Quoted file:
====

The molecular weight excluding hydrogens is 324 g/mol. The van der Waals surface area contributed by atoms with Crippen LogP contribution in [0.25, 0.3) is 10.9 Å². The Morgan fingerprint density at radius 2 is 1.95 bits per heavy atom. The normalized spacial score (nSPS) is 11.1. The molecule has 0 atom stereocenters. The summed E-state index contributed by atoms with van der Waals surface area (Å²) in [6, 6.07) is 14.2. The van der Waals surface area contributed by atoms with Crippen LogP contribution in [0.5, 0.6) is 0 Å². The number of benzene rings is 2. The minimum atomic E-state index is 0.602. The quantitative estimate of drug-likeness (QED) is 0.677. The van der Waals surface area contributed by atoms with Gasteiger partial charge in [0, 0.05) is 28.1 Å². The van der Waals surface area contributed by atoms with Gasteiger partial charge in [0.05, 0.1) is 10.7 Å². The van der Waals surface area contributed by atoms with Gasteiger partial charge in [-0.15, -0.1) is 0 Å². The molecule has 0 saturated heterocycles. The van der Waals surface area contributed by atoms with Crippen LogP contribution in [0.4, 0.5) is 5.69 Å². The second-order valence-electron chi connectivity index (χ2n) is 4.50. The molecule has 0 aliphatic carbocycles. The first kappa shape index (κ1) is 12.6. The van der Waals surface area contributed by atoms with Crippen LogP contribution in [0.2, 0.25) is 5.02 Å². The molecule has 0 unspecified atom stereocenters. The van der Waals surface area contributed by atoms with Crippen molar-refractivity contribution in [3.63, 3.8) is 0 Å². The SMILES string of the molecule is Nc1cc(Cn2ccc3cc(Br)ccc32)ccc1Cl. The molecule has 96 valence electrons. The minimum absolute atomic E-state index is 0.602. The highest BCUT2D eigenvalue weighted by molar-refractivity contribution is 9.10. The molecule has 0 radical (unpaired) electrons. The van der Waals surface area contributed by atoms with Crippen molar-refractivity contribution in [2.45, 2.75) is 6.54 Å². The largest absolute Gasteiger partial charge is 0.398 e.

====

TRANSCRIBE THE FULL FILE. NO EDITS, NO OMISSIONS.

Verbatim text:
The molecular weight excluding hydrogens is 324 g/mol. The van der Waals surface area contributed by atoms with Crippen LogP contribution in [0.25, 0.3) is 10.9 Å². The Morgan fingerprint density at radius 2 is 1.95 bits per heavy atom. The normalized spacial score (nSPS) is 11.1. The molecule has 0 atom stereocenters. The summed E-state index contributed by atoms with van der Waals surface area (Å²) in [6, 6.07) is 14.2. The van der Waals surface area contributed by atoms with Crippen LogP contribution in [0.5, 0.6) is 0 Å². The number of benzene rings is 2. The minimum atomic E-state index is 0.602. The quantitative estimate of drug-likeness (QED) is 0.677. The van der Waals surface area contributed by atoms with Gasteiger partial charge in [0, 0.05) is 28.1 Å². The van der Waals surface area contributed by atoms with Gasteiger partial charge in [0.05, 0.1) is 10.7 Å². The van der Waals surface area contributed by atoms with Gasteiger partial charge in [-0.15, -0.1) is 0 Å². The molecule has 0 saturated heterocycles. The van der Waals surface area contributed by atoms with Crippen LogP contribution in [0.4, 0.5) is 5.69 Å². The second-order valence-electron chi connectivity index (χ2n) is 4.50. The molecule has 0 aliphatic carbocycles. The first kappa shape index (κ1) is 12.6. The van der Waals surface area contributed by atoms with Crippen LogP contribution in [0.2, 0.25) is 5.02 Å². The molecule has 0 unspecified atom stereocenters. The van der Waals surface area contributed by atoms with Crippen molar-refractivity contribution in [3.63, 3.8) is 0 Å². The SMILES string of the molecule is Nc1cc(Cn2ccc3cc(Br)ccc32)ccc1Cl. The molecule has 96 valence electrons. The minimum absolute atomic E-state index is 0.602. The highest BCUT2D eigenvalue weighted by molar-refractivity contribution is 9.10. The molecule has 0 radical (unpaired) electrons. The van der Waals surface area contributed by atoms with Crippen molar-refractivity contribution in [2.45, 2.75) is 6.54 Å². The largest absolute Gasteiger partial charge is 0.398 e.